Coolangatta: A Homage by Peter Macky with Paul Waite, photography by Sait Akkirman
Livadia Publishers, $65
A beautiful 1913 example of Arts and Crafts architecture was reduced to rubble in just 18 minutes on a December morning in 2006. Why was it allowed? This is the overriding question of Coolangatta.
If a picture is worth a thousand words, then the series of photos showing the violence a pair of "bright orange 20-tonne Hitachi Zaxis excavator machines" can so quickly inflict on a house, speak of many things: wanton destruction, greed, waste and the sickening splintering when steel jaws meet timber.
Also shocking is the absence of any attempt at salvage. Nikau Contractors, which demolished the home called Coolangatta at 464 Remuera Rd so efficiently, had been instructed not to save anything. "Among the rubble were household effects, furnishings and family records." No effort was made to recover the building's materials - kauri, matai, and jarrah timbers, matched lining, rimu doors, heart totara sashes and casement windows, blue Welsh Countess slates and purpose-made brass hinges.
Author Peter Macky's maternal great grandparents built Coolangatta. His grandmother and mother lived there during World War II. Macky, a lawyer and historian, spent his childhood nearby. The house "designed by architects of some genius" and "beautifully maintained with its striking use of white-painted brickwork" made a huge impression.
Determined to make sense of the savagery, Macky begins a meticulous labour of love - resulting in a book of beautiful photos and architectural drawings plus a history of the two owners of Coolangatta over its 94-year existence. At times dry in family tree detail, Macky nevertheless makes fascinating connections - from the burning of the Boyd in Whangaroa Harbour in 1809 to the invention of the "continuous fermentation process" used by Dominion Breweries. The former ties to the first owners, Jessie and Alfred Foster. The latter to Morton and Margaret Coutts (originally Kuhtze) who bought the home in 1954 for £15,000. The stories may seem like an interruption, but as Macky shows, the lives lived in a place provide the real fabric of heritage concerns.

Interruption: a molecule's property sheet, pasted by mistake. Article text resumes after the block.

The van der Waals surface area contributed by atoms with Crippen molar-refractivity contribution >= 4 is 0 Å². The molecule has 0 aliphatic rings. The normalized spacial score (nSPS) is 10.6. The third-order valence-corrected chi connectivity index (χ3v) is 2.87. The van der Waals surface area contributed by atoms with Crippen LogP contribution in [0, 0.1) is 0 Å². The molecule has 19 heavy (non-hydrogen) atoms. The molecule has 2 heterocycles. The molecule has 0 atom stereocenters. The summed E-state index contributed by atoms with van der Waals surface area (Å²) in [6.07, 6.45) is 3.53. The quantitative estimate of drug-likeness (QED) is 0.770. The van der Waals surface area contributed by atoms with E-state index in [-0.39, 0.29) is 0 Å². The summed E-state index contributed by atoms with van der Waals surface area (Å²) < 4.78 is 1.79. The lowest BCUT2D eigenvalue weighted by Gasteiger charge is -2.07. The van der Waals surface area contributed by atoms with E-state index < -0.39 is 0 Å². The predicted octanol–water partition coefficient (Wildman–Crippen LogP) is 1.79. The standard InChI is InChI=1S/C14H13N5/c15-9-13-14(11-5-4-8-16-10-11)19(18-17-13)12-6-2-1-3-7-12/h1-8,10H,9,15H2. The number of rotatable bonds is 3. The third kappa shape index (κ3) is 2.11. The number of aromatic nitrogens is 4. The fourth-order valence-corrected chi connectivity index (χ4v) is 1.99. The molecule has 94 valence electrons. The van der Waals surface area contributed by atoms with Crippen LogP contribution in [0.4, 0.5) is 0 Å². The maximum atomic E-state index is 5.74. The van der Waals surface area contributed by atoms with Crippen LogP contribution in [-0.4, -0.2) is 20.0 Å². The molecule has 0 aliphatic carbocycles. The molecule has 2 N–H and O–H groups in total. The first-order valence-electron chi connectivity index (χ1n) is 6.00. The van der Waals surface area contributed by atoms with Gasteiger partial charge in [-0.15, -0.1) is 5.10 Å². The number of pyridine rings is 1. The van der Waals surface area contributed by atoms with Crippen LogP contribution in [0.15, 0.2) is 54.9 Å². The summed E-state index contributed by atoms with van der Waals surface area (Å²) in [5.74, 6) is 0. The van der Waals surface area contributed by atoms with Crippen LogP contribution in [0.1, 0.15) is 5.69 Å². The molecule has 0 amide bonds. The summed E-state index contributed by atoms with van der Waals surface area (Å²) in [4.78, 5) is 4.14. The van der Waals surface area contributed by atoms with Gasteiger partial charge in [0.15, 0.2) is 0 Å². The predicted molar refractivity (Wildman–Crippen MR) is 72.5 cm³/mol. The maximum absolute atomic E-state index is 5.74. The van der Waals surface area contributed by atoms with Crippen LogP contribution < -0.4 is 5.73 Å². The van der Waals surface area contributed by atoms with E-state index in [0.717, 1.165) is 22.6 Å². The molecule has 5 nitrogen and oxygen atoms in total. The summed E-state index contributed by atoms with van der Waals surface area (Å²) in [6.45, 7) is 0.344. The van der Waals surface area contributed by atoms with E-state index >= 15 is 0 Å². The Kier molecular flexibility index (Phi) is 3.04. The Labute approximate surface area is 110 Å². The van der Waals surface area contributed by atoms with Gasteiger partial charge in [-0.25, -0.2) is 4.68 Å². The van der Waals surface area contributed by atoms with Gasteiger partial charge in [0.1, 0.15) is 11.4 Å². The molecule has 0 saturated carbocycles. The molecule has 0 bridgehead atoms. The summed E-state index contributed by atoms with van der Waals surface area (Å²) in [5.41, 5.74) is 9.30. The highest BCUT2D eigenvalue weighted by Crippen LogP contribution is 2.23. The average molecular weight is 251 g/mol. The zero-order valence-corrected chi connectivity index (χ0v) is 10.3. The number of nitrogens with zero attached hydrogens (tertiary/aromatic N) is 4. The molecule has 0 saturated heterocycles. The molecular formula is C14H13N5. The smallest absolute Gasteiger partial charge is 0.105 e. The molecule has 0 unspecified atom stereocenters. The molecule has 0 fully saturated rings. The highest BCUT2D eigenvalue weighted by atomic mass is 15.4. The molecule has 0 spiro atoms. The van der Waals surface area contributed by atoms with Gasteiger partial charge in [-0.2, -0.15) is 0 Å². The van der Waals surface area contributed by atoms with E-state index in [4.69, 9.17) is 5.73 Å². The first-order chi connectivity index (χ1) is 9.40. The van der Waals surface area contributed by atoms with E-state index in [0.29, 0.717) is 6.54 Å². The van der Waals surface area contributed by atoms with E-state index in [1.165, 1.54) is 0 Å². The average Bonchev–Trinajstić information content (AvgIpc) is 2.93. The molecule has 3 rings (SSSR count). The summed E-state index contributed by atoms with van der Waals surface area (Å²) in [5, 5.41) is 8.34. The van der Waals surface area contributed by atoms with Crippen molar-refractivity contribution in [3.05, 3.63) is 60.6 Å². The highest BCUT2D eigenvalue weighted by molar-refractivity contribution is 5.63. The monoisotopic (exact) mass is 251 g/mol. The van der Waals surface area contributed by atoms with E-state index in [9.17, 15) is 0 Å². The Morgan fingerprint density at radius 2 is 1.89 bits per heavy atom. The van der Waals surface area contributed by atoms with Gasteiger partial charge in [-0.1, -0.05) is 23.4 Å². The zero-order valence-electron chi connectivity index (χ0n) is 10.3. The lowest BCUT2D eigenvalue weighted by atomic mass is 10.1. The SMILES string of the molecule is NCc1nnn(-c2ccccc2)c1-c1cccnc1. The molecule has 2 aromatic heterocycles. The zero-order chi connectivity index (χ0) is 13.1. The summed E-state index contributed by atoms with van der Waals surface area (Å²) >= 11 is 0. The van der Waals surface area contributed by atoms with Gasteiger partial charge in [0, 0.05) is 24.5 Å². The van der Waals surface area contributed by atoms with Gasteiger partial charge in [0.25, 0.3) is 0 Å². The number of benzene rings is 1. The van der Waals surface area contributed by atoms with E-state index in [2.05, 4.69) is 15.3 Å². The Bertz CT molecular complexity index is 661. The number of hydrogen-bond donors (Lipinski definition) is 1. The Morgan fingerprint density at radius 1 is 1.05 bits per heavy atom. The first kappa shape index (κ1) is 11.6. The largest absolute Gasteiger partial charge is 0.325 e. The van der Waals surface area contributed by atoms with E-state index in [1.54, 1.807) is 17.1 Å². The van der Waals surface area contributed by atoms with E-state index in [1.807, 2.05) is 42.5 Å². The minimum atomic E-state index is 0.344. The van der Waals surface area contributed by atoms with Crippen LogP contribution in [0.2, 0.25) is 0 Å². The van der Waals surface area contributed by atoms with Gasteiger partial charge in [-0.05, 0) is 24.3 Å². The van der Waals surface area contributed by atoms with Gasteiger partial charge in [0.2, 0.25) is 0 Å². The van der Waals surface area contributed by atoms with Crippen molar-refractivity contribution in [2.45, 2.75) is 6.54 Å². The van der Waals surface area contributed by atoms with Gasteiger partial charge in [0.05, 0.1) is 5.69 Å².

Macky also spends considerable time on Arts and Crafts architecture and its proponents in Auckland - in particular Coolangatta's architects, Noel Bamford and Hector Pierce, who studied under Edwardian architect Sir Edwin Lutyens. The result is a somewhat tedious list of who built what, when. But it's saved by superb photography of the buildings and the comprehensive record serves a higher purpose - a schedule of what heritage we ought to be protecting.
It's hard to be critical of Coolangatta, so rich is its written and photographic research, but the case for the Arts and Crafts movement might have been better argued. The movement originated in England and had its heyday between 1880 and 1910. Instigated by the artist and writer William Morris and inspired by the writings of John Ruskin, its roots were in the Pre-Raphaelite Brotherhood. It raged against the machine - or rather the styles that had developed out of machine-production - in search of "authentic" design and decoration. Arts and Crafts believed a healthy society depended on skilled and creative craftsmen. Its architecture was about deep porches, steep roofs, asymmetrical composition, window arches, brick inglenooks and wooden fittings. It liked honest textures and ordinary materials, stone and tiles. You see all this in Coolangatta, but you don't get much about the theory.
Coolangatta's climax is an analysis of the Auckland City Council politics that allowed the travesty to occur. Macky's deconstruction of the machinations of both councillors and bureaucrats is devastating - a must-read for any who believe heritage is an important issue in the SuperCity elections. The hall of shame of those opposing heritage protection for Coolangatta (the vote was 11 to 6) has some surprises: Bruce Hucker, Doug Armstrong, Cathy Casey, John Hinchcliff, Linda Leighton, Toni Millar, Scott Milne, Richard Northey, Nolene Raffils, Penny Sefuiva and Vern Walsh.
Another key figure is David Boswell, Margaret Coutts' solicitor and son-in-law who applied for the demolition permit and acted so swiftly to see it through. Ultimately, of course, it was the owner Margaret Coutts' decision. But as Macky clearly shows, options that could have provided a solution to address both property rights and heritage protection concerns were never explored.
Could it happen again? Sadly, given the lack of robust heritage protection in Auckland, and the way money talks, the answer is yes, far too easily. But in its breadth of endeavour Coolangatta gives hope that a public dialogue about heritage may have begun. As Ruskin says in his book Seven Lamps of Architecture: "The greatest glory of a building is not in its stones, nor its gold. Its glory is in its Age, and in that deep sense of voicefulness, of stern watching, of mysterious sympathy, nay even of approval or condemnation, which we feel in walls that have long been washed by the passing waves of humanity."
Chris Barton is a Herald features writer.